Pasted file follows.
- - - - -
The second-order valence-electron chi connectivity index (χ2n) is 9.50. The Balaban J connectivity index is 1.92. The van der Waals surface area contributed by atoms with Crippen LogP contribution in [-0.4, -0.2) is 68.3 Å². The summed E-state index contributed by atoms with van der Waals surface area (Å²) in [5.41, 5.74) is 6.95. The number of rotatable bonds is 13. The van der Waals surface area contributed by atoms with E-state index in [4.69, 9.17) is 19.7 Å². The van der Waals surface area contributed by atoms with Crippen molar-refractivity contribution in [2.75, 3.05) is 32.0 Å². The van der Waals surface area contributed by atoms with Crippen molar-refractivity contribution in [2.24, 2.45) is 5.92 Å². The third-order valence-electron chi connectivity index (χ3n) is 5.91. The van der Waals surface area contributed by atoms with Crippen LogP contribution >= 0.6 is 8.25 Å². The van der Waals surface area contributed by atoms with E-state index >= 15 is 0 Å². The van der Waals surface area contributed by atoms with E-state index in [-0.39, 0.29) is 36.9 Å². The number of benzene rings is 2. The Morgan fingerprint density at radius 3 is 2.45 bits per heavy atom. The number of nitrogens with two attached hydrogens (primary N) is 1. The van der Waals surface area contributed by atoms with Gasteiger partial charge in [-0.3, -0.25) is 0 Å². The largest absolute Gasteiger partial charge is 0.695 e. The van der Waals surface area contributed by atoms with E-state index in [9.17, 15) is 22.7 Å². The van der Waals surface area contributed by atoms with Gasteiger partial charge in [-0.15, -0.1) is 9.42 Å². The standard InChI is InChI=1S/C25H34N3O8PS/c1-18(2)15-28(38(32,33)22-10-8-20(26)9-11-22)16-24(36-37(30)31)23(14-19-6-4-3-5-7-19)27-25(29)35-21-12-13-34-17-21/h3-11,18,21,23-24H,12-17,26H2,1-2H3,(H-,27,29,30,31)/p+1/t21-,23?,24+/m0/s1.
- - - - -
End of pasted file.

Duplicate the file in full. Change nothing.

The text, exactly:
The second-order valence-electron chi connectivity index (χ2n) is 9.50. The Balaban J connectivity index is 1.92. The van der Waals surface area contributed by atoms with Crippen LogP contribution in [-0.4, -0.2) is 68.3 Å². The summed E-state index contributed by atoms with van der Waals surface area (Å²) in [5.41, 5.74) is 6.95. The number of rotatable bonds is 13. The van der Waals surface area contributed by atoms with E-state index in [4.69, 9.17) is 19.7 Å². The van der Waals surface area contributed by atoms with Crippen molar-refractivity contribution in [2.75, 3.05) is 32.0 Å². The van der Waals surface area contributed by atoms with Crippen molar-refractivity contribution in [2.24, 2.45) is 5.92 Å². The third-order valence-electron chi connectivity index (χ3n) is 5.91. The van der Waals surface area contributed by atoms with Crippen LogP contribution >= 0.6 is 8.25 Å². The van der Waals surface area contributed by atoms with E-state index >= 15 is 0 Å². The van der Waals surface area contributed by atoms with E-state index in [-0.39, 0.29) is 36.9 Å². The number of benzene rings is 2. The Morgan fingerprint density at radius 3 is 2.45 bits per heavy atom. The number of nitrogens with two attached hydrogens (primary N) is 1. The van der Waals surface area contributed by atoms with Gasteiger partial charge in [-0.3, -0.25) is 0 Å². The largest absolute Gasteiger partial charge is 0.695 e. The van der Waals surface area contributed by atoms with E-state index in [9.17, 15) is 22.7 Å². The van der Waals surface area contributed by atoms with Gasteiger partial charge in [-0.15, -0.1) is 9.42 Å². The standard InChI is InChI=1S/C25H34N3O8PS/c1-18(2)15-28(38(32,33)22-10-8-20(26)9-11-22)16-24(36-37(30)31)23(14-19-6-4-3-5-7-19)27-25(29)35-21-12-13-34-17-21/h3-11,18,21,23-24H,12-17,26H2,1-2H3,(H-,27,29,30,31)/p+1/t21-,23?,24+/m0/s1.